“The sad story of Eli and his sons is set in contrast to the story of little Samuel, who was sent to live with Eli and serve the Lord at a very young age.
If you remember the story, Samuel’s mother, Hannah, was barren and cried out to the Lord for a child. If God would give her a son, she promised to give her boy back to God to serve Him all of his life.
When Samuel was weaned, Hannah brought him to Eli at the temple in Shiloh. So here was little Samuel, serving the Lord. But right down the hall were the bedrooms of Hophni and Phinehas, the no-good, wicked, grown-up sons of Eli who had no regard for the Lord (2 Samuel 2:12). They were the preacher’s kids, messing around while Dad faithfully served the Lord. Ouch! “By the time we meet Eli’s family, his boys were assisting him in the ministry of the temple. They were going to church with him every Sunday. They were wearing the veneer because Dad was the holy man of Israel.
But these brothers had a racket going. They were dipping their hands in the offering plate; only it wasn’t money they were taking. They were taking more of the sacrifices than the priest’s rightful share. If anyone called them on the scam, he would be threatened by force. And that’s not all; the sons were also seducing the women who served at the entrance to the temple.
By now you are probably saying, “Please, tell me what Eli did or didn’t do as a father so I can run as far and as fast the other way as possible.” Well, Eli was a man of God. No question about that. But evidently he didn’t take a strong hand in training his sons. Maybe they ran wild around the temple, getting into trouble. We don’t know. “How many times have you been in the grocery store or mall and heard a parent say to a screaming “obnoxious two-year-old who’s pitching a fit, “Now, now, don’t do that, dear. Here, let’s stop that.” “Meanwhile, the kid is wreaking havoc. I don’t know if that’s how Eli got started with Hophni and Phinehas when they were young. We’re not given any details of their childhood. What we have here in 1 Samuel is the bottom line, which is this: Eli’s sons were vile before the Lord, and he did absolutely nothing about it. Now it’s true that he did speak to them:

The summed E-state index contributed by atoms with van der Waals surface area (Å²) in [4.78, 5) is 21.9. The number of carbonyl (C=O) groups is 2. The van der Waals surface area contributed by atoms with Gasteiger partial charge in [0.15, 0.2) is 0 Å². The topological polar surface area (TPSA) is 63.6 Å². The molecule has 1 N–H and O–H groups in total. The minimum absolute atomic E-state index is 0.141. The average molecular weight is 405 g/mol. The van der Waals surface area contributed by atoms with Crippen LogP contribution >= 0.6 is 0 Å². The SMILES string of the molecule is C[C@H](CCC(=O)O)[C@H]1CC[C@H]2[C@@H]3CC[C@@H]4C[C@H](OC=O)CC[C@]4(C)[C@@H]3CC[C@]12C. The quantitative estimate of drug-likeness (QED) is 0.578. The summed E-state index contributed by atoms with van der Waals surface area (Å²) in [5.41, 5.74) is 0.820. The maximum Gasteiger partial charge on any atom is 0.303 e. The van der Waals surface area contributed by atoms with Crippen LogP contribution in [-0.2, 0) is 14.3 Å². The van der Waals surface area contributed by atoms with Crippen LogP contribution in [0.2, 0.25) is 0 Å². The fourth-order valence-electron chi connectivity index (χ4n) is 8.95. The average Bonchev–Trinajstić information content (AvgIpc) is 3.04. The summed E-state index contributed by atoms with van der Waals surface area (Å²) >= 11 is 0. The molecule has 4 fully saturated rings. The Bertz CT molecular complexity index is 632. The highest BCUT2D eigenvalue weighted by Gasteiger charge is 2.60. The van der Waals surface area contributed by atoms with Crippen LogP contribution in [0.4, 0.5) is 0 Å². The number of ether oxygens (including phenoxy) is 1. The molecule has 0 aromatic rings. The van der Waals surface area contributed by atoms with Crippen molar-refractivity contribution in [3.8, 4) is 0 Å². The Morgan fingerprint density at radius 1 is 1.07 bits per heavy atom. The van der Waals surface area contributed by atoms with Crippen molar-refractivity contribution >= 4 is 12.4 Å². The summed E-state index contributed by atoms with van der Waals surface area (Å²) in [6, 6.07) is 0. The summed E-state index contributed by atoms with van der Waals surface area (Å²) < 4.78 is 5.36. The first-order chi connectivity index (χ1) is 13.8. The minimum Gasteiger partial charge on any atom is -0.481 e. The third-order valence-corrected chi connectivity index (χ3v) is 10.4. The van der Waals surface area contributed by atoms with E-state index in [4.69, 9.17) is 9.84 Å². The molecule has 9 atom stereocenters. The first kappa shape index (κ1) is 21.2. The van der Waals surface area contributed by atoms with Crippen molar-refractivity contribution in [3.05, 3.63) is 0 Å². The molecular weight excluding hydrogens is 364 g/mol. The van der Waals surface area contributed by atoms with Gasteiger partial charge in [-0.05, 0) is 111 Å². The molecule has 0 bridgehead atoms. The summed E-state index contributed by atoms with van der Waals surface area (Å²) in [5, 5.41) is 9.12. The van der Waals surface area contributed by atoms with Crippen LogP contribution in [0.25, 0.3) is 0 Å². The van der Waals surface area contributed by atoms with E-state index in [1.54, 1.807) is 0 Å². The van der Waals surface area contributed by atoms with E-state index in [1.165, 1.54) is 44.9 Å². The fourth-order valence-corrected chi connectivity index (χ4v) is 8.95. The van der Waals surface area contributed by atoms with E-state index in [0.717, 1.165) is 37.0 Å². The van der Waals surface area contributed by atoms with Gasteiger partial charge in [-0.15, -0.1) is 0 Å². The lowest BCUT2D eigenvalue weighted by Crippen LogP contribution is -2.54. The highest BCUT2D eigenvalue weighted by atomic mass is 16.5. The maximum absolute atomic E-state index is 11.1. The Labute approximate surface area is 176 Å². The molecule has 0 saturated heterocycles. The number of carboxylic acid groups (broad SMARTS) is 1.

So he said to them, “Why do you do such things? I hear from all the people about these wicked deeds of yours. No, my sons; it is not a good report that I hear spreading among the LORD’s people. If a man sins against another man, God may mediate for him; but if a man sins against the LORD, who will intercede for him?” His sons, however, did not listen to their father’s rebuke, for it was the LORD’s will to put them to death. —2:23-25”
“Eli heard about the terrible things his sons were doing and said, “Now, boys, you ought not do that. No, no. Bad, bad.”
And the boys said, “Yes, Daddy,” then went right back to robbing the people who came to the temple and misusing the women. And from all indications, Eli just turned away from it (look ahead to 3:12-14).” “The issue was not that Eli didn’t tell his children the right things, for clearly he did. It’s that he didn’t enforce the right things he was telling them. I don’t know any parents who go out and tell their kids, “Go rob a bank. Go find someone to kill. Ten or twenty years in prison will do you good.” I suspect you don’t know any parents like that either.
No, the parents we know probably say the right things, just as Eli did. A lot of prison inmates’ parents probably said the right things too. But “what is missing in so much of our well-intentioned parenting is enforcement, which represents the strength of our convictions.
Eli was not enforcing the truth. He was only stating it. He didn’t pull his sons from their posts; he didn’t strip them of their privileged access to the temple and to the people of Israel. He knew what they were doing, but he let them keep on doing it while mouthing platitudes that they should stop.
Discipline includes more than telling your children what they ought to do. We talked about that earlier. The reason that telling isn’t good enough is that our kids are born in sin. And you do not leave sinners to decide things for themselves because they will inevitably go the wrong way. “Now I can’t stop all the neighbors’ kids from messing up because they are not part of my family. But my kids, that’s a whole different story because I love them. If you want to love your children the way God loves His children, chastening and correcting have to be part of the equation.
Love means you’d better say something. And if that doesn’t take care of the problem, you’d better do something. If you love me and you see that I’m destroying myself, yet you keep quiet, you’re killing me. The most loving thing a parent or any spiritual leader can do is chastise in love.

vision, purpose, destiny,



  1. It is too bad that the modern world seems to think that we should discipline our children in the manner of Eli. As I often have told my own children, the parent who does not discipline his/her children doesn’t love them because a loving parent wants his/her children to become honest servants of the Lord.

  2. Very important message. The fact that one is a Christian or they spiritual doesn’t necessarily mean that they are wonderful parents. We must be purposeful and intentional at parenting – not forgetting to seek God’s counsel in order to point our children to the Lord. The rod, as long as it is done in the Lord will not kill them.
    Thanks for sharing.

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